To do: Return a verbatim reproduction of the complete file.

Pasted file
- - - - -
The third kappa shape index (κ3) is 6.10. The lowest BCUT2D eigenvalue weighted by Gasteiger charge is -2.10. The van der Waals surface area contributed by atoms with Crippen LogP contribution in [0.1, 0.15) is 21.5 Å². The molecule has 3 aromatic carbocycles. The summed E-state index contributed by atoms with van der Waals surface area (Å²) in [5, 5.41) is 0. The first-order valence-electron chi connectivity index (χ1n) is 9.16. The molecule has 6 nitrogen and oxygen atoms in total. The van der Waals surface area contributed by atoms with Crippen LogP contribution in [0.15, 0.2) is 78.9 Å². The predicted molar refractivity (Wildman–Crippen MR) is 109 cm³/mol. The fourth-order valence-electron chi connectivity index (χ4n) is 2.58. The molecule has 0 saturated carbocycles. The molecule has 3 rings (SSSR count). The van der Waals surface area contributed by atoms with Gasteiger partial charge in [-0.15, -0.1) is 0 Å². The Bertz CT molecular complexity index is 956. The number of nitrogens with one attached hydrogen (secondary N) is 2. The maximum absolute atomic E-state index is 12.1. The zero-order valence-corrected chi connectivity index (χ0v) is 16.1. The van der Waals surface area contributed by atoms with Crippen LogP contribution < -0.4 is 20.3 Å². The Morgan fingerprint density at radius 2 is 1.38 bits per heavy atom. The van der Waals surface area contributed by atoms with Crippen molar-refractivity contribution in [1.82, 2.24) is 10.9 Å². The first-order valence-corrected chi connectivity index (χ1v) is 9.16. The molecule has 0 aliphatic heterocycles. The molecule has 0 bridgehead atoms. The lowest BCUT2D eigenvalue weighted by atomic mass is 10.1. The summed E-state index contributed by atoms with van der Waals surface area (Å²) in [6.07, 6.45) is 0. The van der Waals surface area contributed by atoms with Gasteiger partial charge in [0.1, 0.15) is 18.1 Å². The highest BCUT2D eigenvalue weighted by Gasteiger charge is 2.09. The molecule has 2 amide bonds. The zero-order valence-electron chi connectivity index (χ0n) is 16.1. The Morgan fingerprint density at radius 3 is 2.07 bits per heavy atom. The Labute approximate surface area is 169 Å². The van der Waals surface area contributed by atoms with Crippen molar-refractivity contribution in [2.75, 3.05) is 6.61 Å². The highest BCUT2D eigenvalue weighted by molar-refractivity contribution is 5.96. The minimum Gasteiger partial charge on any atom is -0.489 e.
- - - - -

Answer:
The third kappa shape index (κ3) is 6.10. The lowest BCUT2D eigenvalue weighted by Gasteiger charge is -2.10. The van der Waals surface area contributed by atoms with Crippen LogP contribution in [0.1, 0.15) is 21.5 Å². The molecule has 3 aromatic carbocycles. The summed E-state index contributed by atoms with van der Waals surface area (Å²) in [5, 5.41) is 0. The first-order valence-electron chi connectivity index (χ1n) is 9.16. The molecule has 6 nitrogen and oxygen atoms in total. The van der Waals surface area contributed by atoms with Crippen LogP contribution in [0.15, 0.2) is 78.9 Å². The predicted molar refractivity (Wildman–Crippen MR) is 109 cm³/mol. The fourth-order valence-electron chi connectivity index (χ4n) is 2.58. The molecule has 0 saturated carbocycles. The molecule has 3 rings (SSSR count). The van der Waals surface area contributed by atoms with Gasteiger partial charge in [-0.15, -0.1) is 0 Å². The Bertz CT molecular complexity index is 956. The number of nitrogens with one attached hydrogen (secondary N) is 2. The maximum absolute atomic E-state index is 12.1. The zero-order valence-corrected chi connectivity index (χ0v) is 16.1. The van der Waals surface area contributed by atoms with Crippen LogP contribution < -0.4 is 20.3 Å². The Morgan fingerprint density at radius 2 is 1.38 bits per heavy atom. The van der Waals surface area contributed by atoms with Crippen molar-refractivity contribution in [1.82, 2.24) is 10.9 Å². The first-order valence-corrected chi connectivity index (χ1v) is 9.16. The molecule has 0 aliphatic heterocycles. The molecule has 0 bridgehead atoms. The lowest BCUT2D eigenvalue weighted by atomic mass is 10.1. The summed E-state index contributed by atoms with van der Waals surface area (Å²) in [6.07, 6.45) is 0. The van der Waals surface area contributed by atoms with Gasteiger partial charge in [0.1, 0.15) is 18.1 Å². The highest BCUT2D eigenvalue weighted by Gasteiger charge is 2.09. The molecule has 2 amide bonds. The zero-order valence-electron chi connectivity index (χ0n) is 16.1. The Morgan fingerprint density at radius 3 is 2.07 bits per heavy atom. The Labute approximate surface area is 169 Å². The van der Waals surface area contributed by atoms with Crippen molar-refractivity contribution in [2.75, 3.05) is 6.61 Å². The highest BCUT2D eigenvalue weighted by molar-refractivity contribution is 5.96. The minimum Gasteiger partial charge on any atom is -0.489 e.